Tis the season for eating, drinking, being merry…and strategic planning (ugh!). While the budgeting piece of the process can be painful (you submit your number, the boss says “nope, I need something better,” you submit your revision, the boss says “we’re not there yet,” you submit what you hope is the final revision…and the boss finally says “okay”). Whew, glad that’s over!
But right after you breathe a sigh of relief, you start feeling sick. How in the world are you going to make that number next year??
What you don’t want to do is what we’re often tempted to do as sales leaders: rely on the additional sales or recruiter headcount you’re budgeted to add to hit your numbers. In today’s hyper-competitive staffing environment, it takes 4-6 months to ramp a new producer. That means by the time you hire, onboard, train, and ramp, it’s the middle of the year before you really start to see any traction from the additional headcount. And that doesn’t take in to consideration what could happen with your existing headcount…turnover, promotions, etc. The one constant is change, and in my estimation, managing change in the producer ranks are what owners and executives spend 75% of their time on. Net net, you can’t rely solely on adding seats to make your numbers. You have to have a growth strategy and even more important, a solid execution plan (who will do what by when to make the strategy a reality?).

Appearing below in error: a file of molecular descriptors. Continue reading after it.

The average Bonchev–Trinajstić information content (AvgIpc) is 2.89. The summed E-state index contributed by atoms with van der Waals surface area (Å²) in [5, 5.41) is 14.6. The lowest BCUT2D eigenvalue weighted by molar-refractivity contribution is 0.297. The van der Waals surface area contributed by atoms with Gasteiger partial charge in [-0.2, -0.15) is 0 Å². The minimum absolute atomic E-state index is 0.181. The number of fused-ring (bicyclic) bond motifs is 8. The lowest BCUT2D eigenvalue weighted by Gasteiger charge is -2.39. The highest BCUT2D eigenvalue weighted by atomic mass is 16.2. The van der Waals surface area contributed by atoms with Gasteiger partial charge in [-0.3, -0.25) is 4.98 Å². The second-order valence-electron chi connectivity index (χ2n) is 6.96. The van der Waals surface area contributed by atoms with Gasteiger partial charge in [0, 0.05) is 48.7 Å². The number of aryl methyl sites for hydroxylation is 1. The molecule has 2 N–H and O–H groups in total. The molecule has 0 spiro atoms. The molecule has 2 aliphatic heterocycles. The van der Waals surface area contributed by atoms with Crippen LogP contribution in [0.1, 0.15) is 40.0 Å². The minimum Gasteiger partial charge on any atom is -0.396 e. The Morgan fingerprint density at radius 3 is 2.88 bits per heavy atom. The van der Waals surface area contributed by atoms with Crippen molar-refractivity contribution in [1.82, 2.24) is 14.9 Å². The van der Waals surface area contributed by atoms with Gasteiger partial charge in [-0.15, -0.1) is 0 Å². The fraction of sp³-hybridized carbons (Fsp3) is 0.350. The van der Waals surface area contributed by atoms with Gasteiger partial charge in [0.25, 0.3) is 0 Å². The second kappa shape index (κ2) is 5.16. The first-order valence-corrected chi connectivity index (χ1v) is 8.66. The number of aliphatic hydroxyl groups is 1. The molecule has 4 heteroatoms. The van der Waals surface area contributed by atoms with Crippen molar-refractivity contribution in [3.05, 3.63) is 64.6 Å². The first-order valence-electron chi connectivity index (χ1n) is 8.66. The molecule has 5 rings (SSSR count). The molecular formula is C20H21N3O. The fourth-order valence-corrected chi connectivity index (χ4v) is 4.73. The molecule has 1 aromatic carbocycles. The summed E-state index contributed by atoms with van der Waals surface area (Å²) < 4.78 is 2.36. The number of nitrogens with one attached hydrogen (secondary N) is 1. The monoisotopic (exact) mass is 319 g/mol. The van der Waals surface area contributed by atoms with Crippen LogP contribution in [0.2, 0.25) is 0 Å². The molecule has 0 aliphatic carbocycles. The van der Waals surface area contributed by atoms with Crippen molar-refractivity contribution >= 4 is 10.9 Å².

Beyond the org chart, here are the three most critical drivers of growth to consider as you develop your 2016 growth plan:
- Sales Strategy
- New markets
- New industries
- New verticals
- Marketing Strategy
- Grass-roots/local referrals
- Social networking
- Recruiting Strategy
- Creative sourcing
- Improve fill rates
- Increase contractor retention
Your plan doesn’t have to be a 25-page document – but it does have to be written down and revisited regularly to make sure key initiatives are implemented. So make those key decisions, get your plan on paper, and assign resources to bring it to life. You’ll make that number next year (and the year after, and the year after that…!).
By Amy Bingham, manager partner, Bingham Consulting Professionals